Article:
The Influence Of Religion On Remittances Sent To Relatives And Friends Back Home

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Claudia Smith Kelly
Blen Solomon


remittances, religion, immigration, religious service attendance, New Immigrant Survey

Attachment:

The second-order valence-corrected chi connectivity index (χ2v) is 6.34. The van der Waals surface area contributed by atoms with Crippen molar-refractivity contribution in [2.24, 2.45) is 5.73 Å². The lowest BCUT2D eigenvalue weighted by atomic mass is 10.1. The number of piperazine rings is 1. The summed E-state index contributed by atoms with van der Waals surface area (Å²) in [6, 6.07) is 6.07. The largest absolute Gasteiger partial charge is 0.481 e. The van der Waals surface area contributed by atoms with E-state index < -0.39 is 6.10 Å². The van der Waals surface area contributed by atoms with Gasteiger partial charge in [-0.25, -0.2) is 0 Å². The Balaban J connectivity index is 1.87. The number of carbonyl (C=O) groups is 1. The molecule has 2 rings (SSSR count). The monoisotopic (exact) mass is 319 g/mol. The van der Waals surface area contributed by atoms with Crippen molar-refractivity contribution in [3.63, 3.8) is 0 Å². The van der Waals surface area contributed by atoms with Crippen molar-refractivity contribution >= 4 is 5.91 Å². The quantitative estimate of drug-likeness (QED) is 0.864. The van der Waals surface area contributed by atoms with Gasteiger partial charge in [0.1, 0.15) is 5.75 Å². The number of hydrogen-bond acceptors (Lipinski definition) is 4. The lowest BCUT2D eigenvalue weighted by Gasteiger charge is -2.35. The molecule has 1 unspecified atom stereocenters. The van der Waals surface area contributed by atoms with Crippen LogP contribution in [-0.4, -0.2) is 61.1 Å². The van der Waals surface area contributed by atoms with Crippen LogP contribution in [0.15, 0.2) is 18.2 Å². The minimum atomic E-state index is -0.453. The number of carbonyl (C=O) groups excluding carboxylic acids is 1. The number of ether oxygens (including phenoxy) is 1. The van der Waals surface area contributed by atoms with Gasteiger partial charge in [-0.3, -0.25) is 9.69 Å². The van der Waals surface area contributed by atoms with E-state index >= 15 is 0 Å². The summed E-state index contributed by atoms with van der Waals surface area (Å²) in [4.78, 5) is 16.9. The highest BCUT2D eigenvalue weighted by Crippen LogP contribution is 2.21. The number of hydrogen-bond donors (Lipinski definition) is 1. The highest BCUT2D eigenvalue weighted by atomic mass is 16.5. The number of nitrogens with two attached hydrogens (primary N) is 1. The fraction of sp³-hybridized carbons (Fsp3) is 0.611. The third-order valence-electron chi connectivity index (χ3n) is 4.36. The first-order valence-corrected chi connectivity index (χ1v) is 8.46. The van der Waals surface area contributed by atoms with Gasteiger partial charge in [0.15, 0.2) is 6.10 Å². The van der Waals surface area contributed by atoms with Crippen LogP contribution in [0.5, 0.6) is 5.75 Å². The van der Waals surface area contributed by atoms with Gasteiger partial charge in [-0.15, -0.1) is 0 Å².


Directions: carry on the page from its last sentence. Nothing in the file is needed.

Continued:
Using The Pilot for the New Immigrant Survey (NIS-P), a nationally representative sample of new legal immigrants to the United States, this paper examines how religiosity influences immigrants’ remitting behavior. Our analysis addresses two related questions. First, do immigrants from different religious affiliations differ in their remitting behavior? Second, does regular religious service attendance influence their remitting behavior? Our results from logistic regression analyses indicate that immigrants from different religious affiliations do differ in their remitting behavior. Catholics are more likely to remit than individuals with no religion. In contrast, Protestants and individuals from other religion are more likely to remit than Catholics. Regular religious service attendance is positively related to remitting behavior, however, this correlation is not statistically significant.


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